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Cold War Treachery Brought Back to Life

LOS ALAMOS by Joseph Kanon. Broadway Books $25, 416 pages.


It's the spring of 1945, and in a jerry-built compound on a mesa in Los Alamos, N.M., the scientists assembled for the top-secret Manhattan Project are feverishly working to build the first atomic bomb. When a security officer is found murdered in nearby Santa Fe, the U.S. government can take no chances.

Michael Connolly, a former newspaperman working for Army intelligence, is sent to Los Alamos, not so much to solve the murder case as to find out whether the secrets of the bomb's construction have been stolen.

The circumstances of the killing suggest that the dead man was a closet homosexual--a security risk in itself. Later, Connolly comes to suspect that he may have been killed by spies funneling information to our erstwhile ally and future enemy, the Soviet Union.

This second theme--that the Cold War was beginning before World War II ended; that many Americans longing for a return to their peacetime lives would instead be trapped in a perpetual wartime atmosphere of secrecy, paranoia and witch hunts for homosexuals and communists--is what makes Joseph Kanon's first novel more than just a period mystery.

Kanon, a veteran publishing executive, must have done prodigious research for "Los Alamos," because he brings both the physical and the psychological details of that time and place to vivid life.

In one sense, it's a distant and exotic world. Half a century ago, gay liberation was unimaginable. Santa Fe was a sleepy village, not a tourist mecca. Air conditioning was a rarity. Gasoline and tires were rationed. People traveling cross-country had to take the train. The world's most brilliant physicists scribbled their calculations on blackboards with chalk, changing the terms of human life forever without the aid of a single computer.

In another sense, it's the same world those of us who grew up with the Cold War have always known: layered and treacherous. The deeper Connolly burrows into the murder case, the more he penetrates the moral ambiguities of life on "The Hill," as the Los Alamos compound is called.

Connolly himself isn't exempt. He falls in love with Emma Pawlawski, the British-born wife of a Polish scientist--then finds himself having to use her, in ways repugnant to both of them, to solve the case.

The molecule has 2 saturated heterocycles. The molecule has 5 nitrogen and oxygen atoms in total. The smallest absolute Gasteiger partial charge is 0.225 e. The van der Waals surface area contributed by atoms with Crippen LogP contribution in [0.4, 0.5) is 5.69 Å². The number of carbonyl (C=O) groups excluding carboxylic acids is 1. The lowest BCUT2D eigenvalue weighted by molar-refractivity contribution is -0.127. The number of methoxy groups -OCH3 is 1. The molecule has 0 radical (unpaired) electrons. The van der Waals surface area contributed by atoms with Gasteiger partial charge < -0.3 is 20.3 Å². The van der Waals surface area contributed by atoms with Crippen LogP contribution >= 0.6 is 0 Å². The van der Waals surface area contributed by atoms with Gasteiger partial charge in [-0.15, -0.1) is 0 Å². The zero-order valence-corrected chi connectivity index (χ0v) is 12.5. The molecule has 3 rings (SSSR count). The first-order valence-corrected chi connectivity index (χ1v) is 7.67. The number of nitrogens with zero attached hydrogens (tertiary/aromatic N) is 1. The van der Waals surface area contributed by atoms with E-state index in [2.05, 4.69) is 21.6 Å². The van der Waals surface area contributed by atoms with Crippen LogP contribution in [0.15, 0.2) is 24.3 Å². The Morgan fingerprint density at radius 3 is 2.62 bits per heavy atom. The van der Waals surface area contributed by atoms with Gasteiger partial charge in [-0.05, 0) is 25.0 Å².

It must be said, though, that "Los Alamos" has a dead spot in the middle of it, and that dead spot is Connolly. The story doesn't unfold as it does because of the kind of man Connolly is--bright, glib, brash, indefatigable; he's the way he is so the story will unfold as it does. We can tell.

In contrast, Emma is a memorably seductive and conflicted character. Among the historical figures Kanon appropriates for the novel, Gen. Leslie Groves, who built the Pentagon and oversaw the Manhattan Project for the Army, is a one-dimensional blusterer, but J. Robert Oppenheimer, the project's civilian chief, is fascinatingly complex.

Oppenheimer, whose loyalty will be questioned after the war, pushes the project along past V-E Day even though the Nazis--whose atrocities have given the Allies "permission" to build the bomb--have been defeated. "Do you think," he asks Connolly, "we've come this far not to build it?" After the first test in Alamogordo, N.M., is a success, he confides to Connolly that a decision has been made in advance: Two bombs will be dropped on Japan, regardless of the effects of the first one.

Kanon's tormented Oppenheimer foresees that his colleagues will remember only the terror of the test blast and forget that in building the bomb they were having "the time of our lives. It won't be convenient to remember that. That we enjoyed doing it."

"Los Alamos," of necessity, doesn't deal with what the bomb did to those who lost the war. For that part of the picture, you're advised to read Masuji Ibuse's Hiroshima novel "Black Rain" (Kodansha, 1969). But it does persuasively describe the shadow it cast over us, the winners.

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